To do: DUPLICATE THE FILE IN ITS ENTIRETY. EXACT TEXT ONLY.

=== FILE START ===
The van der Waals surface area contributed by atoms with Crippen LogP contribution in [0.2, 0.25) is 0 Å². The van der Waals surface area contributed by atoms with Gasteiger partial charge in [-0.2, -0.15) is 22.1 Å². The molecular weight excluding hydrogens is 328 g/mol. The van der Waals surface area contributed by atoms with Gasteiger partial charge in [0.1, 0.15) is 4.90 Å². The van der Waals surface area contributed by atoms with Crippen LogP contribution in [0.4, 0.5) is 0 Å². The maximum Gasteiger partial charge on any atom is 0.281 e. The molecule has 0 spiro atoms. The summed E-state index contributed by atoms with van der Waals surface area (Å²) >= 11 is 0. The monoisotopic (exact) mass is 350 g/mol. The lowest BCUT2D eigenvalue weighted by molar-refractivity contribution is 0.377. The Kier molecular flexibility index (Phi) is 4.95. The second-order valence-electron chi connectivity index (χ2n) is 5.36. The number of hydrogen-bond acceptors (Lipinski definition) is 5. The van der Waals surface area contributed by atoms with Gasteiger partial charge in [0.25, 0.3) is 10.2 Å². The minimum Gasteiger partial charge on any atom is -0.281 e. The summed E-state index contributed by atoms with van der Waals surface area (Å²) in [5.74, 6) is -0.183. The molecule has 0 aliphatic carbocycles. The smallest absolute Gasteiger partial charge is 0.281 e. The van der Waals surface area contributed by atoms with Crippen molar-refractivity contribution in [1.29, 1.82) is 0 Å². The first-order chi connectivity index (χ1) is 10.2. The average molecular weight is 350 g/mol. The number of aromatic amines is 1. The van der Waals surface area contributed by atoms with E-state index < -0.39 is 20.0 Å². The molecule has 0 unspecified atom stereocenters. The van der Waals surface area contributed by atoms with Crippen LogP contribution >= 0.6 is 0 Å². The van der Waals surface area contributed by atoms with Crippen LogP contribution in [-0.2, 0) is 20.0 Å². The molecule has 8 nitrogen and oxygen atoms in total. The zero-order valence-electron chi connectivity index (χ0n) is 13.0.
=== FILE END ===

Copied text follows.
The van der Waals surface area contributed by atoms with Crippen LogP contribution in [0.2, 0.25) is 0 Å². The van der Waals surface area contributed by atoms with Gasteiger partial charge in [-0.2, -0.15) is 22.1 Å². The molecular weight excluding hydrogens is 328 g/mol. The van der Waals surface area contributed by atoms with Gasteiger partial charge in [0.1, 0.15) is 4.90 Å². The van der Waals surface area contributed by atoms with Crippen LogP contribution in [0.4, 0.5) is 0 Å². The maximum Gasteiger partial charge on any atom is 0.281 e. The molecule has 0 spiro atoms. The summed E-state index contributed by atoms with van der Waals surface area (Å²) >= 11 is 0. The monoisotopic (exact) mass is 350 g/mol. The lowest BCUT2D eigenvalue weighted by molar-refractivity contribution is 0.377. The Kier molecular flexibility index (Phi) is 4.95. The second-order valence-electron chi connectivity index (χ2n) is 5.36. The number of hydrogen-bond acceptors (Lipinski definition) is 5. The van der Waals surface area contributed by atoms with Gasteiger partial charge in [0.25, 0.3) is 10.2 Å². The minimum Gasteiger partial charge on any atom is -0.281 e. The summed E-state index contributed by atoms with van der Waals surface area (Å²) in [5.74, 6) is -0.183. The molecule has 0 aliphatic carbocycles. The smallest absolute Gasteiger partial charge is 0.281 e. The van der Waals surface area contributed by atoms with Crippen molar-refractivity contribution in [1.29, 1.82) is 0 Å². The first-order chi connectivity index (χ1) is 10.2. The average molecular weight is 350 g/mol. The number of aromatic amines is 1. The van der Waals surface area contributed by atoms with E-state index < -0.39 is 20.0 Å². The molecule has 0 unspecified atom stereocenters. The van der Waals surface area contributed by atoms with Crippen LogP contribution >= 0.6 is 0 Å². The van der Waals surface area contributed by atoms with Crippen LogP contribution in [-0.2, 0) is 20.0 Å². The molecule has 8 nitrogen and oxygen atoms in total. The zero-order valence-electron chi connectivity index (χ0n) is 13.0.